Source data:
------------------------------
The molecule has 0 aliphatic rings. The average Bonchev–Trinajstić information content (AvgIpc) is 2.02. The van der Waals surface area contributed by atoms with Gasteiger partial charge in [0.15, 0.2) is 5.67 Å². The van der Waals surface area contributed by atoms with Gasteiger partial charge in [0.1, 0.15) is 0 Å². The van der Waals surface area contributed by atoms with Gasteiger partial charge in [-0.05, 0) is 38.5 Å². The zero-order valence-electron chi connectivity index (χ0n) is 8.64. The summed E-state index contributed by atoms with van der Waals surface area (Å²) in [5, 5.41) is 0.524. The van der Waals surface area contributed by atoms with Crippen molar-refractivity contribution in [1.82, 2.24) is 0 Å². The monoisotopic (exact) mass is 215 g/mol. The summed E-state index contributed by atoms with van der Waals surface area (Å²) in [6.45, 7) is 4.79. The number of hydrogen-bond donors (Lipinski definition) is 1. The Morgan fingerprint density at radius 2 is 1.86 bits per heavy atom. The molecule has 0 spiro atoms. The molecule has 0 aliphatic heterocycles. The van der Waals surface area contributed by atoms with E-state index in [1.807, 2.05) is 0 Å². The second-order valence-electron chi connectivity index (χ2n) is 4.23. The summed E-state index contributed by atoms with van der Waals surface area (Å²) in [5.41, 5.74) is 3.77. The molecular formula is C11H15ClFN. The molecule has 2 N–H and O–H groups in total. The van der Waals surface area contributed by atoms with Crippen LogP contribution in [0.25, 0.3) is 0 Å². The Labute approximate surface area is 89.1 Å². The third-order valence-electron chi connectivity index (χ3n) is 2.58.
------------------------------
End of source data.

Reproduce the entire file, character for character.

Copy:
The molecule has 0 aliphatic rings. The average Bonchev–Trinajstić information content (AvgIpc) is 2.02. The van der Waals surface area contributed by atoms with Gasteiger partial charge in [0.15, 0.2) is 5.67 Å². The van der Waals surface area contributed by atoms with Gasteiger partial charge in [0.1, 0.15) is 0 Å². The van der Waals surface area contributed by atoms with Gasteiger partial charge in [-0.05, 0) is 38.5 Å². The zero-order valence-electron chi connectivity index (χ0n) is 8.64. The summed E-state index contributed by atoms with van der Waals surface area (Å²) in [5, 5.41) is 0.524. The van der Waals surface area contributed by atoms with Crippen molar-refractivity contribution in [1.82, 2.24) is 0 Å². The monoisotopic (exact) mass is 215 g/mol. The summed E-state index contributed by atoms with van der Waals surface area (Å²) in [6.45, 7) is 4.79. The number of hydrogen-bond donors (Lipinski definition) is 1. The Morgan fingerprint density at radius 2 is 1.86 bits per heavy atom. The molecule has 0 spiro atoms. The molecule has 0 aliphatic heterocycles. The van der Waals surface area contributed by atoms with E-state index in [1.807, 2.05) is 0 Å². The second-order valence-electron chi connectivity index (χ2n) is 4.23. The summed E-state index contributed by atoms with van der Waals surface area (Å²) in [5.41, 5.74) is 3.77. The molecular formula is C11H15ClFN. The molecule has 2 N–H and O–H groups in total. The van der Waals surface area contributed by atoms with Crippen LogP contribution in [0.25, 0.3) is 0 Å². The Labute approximate surface area is 89.1 Å². The third-order valence-electron chi connectivity index (χ3n) is 2.58.